- I tried five nonalcoholic spirit drinks but thought only one of them was worth the money.
- Even though a few were pretty tasty, I couldn’t bring myself to pay the same as I would for an alcoholic bottle of spirit or cocktail.
- Lyre’s Amaretti was the closest to its boozed-up brother, amaretto, though, and I’d recommend it as a passable nonalcoholic alternative.
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Being “sober curious” is a growing lifestyle movement across the global drinking scene as millennials are spending less on alcohol than their predecessors. So much so, the number of “dry bars” popping up in cities typically known for their booze-fuelled nights is starting to rise.
Spirits are usually the most potent alcohol category, and typically the most expensive per bottle for a standard brand. I would be let down if I paid the same for a nonalcoholic drink as I would an alcoholic one and found it was a flop.
I tried five nonalcoholic spirits to see whether they were worth splurging on, and while I thought most of them weren’t worth the money, the boozless amaretto was a brilliantly convincing contender.
The bottles come with cocktail serving suggestions, but since I don’t pretend to be a mixologist, I stuck with a tonic-water mixer.
Our rigorous taste-test approach was slightly adapted for this experiment.
It was still done blind (apart from clearly knowing which one was the warm brown faux-amaretto) and numbered, but I tasted each one neat first for a full hit of flavours then added tonic water as a mixer where it was necessary.
With one exception, all of the spirits were clear and didn’t have any distinguishing visual markers.
There was also not much point in photographing each glass closely to see what the liquid consistency was like, as four of the five could pass as water.
5. SEEDLIP GARDEN 108: The smell for this nonalcoholic spirit was overwhelmingly woody and reminded me of a garden centre.
The earthy smell and taste was strong for Seedlip’s Garden 108. It certainly lived up to its name “garden,” as all I could think about was plants. A large bottle will set you back $US30 for 23.7 fl oz (£26), but they do minis at 6.8 fl oz for $US18 (£12.99).
As you can see, the taste did not get better when tonic water was added.
I know people who go nuts for this kind of morning-fresh-air taste, so this was down to my own preference. It’s for a grown-up palate for sure and might go down easier in a cocktail accompanied with other flavours. I did not dislike it, but I wouldn’t choose it. I certainly wouldn’t mistake it for a clear alcoholic spirit.
4. SEEDLIP GROVE 42: My immediate thoughts were “high-end spa” when I sniffed this drink.
It smelled fancy and expensive. Drinking it neat was not great, but it tasted so much better with a standard tonic mixer.
This was a step up from the Garden nonalcoholic spirit flavour.
3. LYRE’S DRY LONDON SPIRIT: This tasted sherberty and rang a bell in my sense memory of childhood sweets.
I kept sipping this one as it teased my mind about what it reminded me of. The more I drank it (neat) the more I liked it. When I added the fizzy mixer, I realised it reminded me of parma violet sweets, but a less chalky version.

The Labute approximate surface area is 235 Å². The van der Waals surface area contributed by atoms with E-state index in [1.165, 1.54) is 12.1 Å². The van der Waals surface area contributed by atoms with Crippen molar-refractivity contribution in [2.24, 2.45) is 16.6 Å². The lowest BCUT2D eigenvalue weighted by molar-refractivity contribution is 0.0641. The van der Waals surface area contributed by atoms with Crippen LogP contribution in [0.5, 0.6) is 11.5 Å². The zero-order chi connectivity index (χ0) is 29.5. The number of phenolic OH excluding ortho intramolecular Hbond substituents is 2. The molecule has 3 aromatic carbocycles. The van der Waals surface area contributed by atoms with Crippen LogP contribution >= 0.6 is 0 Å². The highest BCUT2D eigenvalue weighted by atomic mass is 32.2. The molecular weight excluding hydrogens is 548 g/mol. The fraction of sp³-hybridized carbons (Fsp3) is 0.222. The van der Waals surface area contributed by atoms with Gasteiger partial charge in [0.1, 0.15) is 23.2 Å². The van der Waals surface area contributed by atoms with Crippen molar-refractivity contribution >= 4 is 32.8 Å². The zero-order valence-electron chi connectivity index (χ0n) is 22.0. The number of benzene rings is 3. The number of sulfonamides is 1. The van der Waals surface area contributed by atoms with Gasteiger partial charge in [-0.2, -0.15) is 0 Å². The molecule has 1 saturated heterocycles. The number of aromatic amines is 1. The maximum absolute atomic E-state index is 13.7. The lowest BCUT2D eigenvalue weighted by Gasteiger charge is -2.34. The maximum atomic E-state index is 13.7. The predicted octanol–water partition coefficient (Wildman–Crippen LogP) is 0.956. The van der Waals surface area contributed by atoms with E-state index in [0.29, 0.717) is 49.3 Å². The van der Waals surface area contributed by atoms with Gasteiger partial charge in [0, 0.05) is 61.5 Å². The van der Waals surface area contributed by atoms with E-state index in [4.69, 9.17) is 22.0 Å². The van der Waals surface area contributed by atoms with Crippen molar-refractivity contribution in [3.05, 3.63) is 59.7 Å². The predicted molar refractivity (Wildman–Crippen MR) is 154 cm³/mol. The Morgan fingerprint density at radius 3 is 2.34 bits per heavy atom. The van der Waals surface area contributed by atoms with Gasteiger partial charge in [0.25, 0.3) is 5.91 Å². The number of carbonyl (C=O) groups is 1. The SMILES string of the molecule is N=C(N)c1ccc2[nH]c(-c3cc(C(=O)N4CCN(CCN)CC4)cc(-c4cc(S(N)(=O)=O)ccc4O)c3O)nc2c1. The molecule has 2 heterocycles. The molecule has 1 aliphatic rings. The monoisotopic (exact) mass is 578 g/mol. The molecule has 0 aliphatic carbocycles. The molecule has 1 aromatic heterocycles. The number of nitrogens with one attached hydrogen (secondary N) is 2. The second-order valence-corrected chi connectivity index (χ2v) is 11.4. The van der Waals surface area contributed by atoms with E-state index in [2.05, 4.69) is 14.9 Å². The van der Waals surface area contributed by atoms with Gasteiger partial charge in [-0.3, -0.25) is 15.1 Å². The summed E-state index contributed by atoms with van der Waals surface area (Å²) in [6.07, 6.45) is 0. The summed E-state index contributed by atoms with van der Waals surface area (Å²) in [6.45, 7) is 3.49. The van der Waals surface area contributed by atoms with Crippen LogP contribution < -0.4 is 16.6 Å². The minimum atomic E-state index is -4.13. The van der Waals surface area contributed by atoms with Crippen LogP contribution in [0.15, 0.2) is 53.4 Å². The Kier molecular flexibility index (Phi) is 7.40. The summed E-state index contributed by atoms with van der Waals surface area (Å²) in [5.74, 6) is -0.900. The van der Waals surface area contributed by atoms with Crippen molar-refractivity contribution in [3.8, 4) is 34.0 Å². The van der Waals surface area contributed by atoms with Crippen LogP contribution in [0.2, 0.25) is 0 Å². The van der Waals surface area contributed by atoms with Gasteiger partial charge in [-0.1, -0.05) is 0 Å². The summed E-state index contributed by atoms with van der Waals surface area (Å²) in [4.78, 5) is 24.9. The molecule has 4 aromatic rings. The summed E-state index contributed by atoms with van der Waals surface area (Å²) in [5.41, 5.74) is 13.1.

I’m a self-confessed sweetaholic, so prefer something that veers toward the sicklier end of the scale compared with botanical flavours.
A 23.6 fl oz bottle from BevMo for $US35.99 (£20.95) is considerably lighter on the wallet than Seedlip, but looking at the ingredients label, this drink is basically all sugar and water (not that that’s a bad thing for taste). Being a “Dry London Spirit,” I was hoping it would taste more like a gin and tonic. Sadly it did not; however, it’s still delicious.
4. SEEDLIP SPICE 94: My favourite of the Seedlips was smokier in flavour than the others.
It still channeled an earthy tone but was more woodland-candle smell than straight-up shrubbery. Again at $US30 (£26) a pop, these nonalcoholic spirits do not come cheap. It’s basically like paying for a bottle of spirit but without the bottled buzz.
I appreciate the art, science, time, and care that has gone into the Seedlip nonalcoholic spirits.
I understand that all of those things cost money, but I just couldn’t bring myself to pay the same amount I would for a bottle of the harder stuff. That said, I might be persuaded to treat myself to a nonalcoholic cocktail with this drink at a bar if I weren’t on the booze.
1. LYRE’S AMARETTI: For me, this nonalcoholic spirit bore the closest resemblance to its alcoholic counterpart.
It smelled of sweet almond pastries (cherry bakewells, specifically) but without the note of alcohol that sometimes catches through the saccharine scent. Taste-wise, I was surprisingly blown away by how close the Lyre’s version presented to the alcoholic amaretto I know and love to put in my hip flask.
I really enjoyed the sugary hit followed by the warmer glow that balanced out the sweetness.
My nonalcoholic spirit winner was Lyre’s Amaretti.
None of the nonalcoholic spirits were undrinkable, and so this taste test purely came down to personal preference and what I feel is an affordable price.
In my book, a nonalcoholic spirit would have to be pretty special to fork out the same for something with an added buzz, and overall I don’t think they are worth the dollar.
But if you’re not drinking alcohol and enjoy the taste of amaretto, do yourself a favour and pick up a bottle or two.
You won’t regretti Lyre’sAmaretti.
- Read more:
- I taste-tested 5 brands of nonalcoholic beer, and there was one I’d happily order at a bar
- I taste tested 6 nonalcoholic wines, and while the whites and reds weren’t close to the real thing, the sparkling wine was surprisingly good
- 11 health benefits that have been linked to drinking alcohol in moderation
- Fewer Americans are binge-drinking, but those who do are drinking more per session
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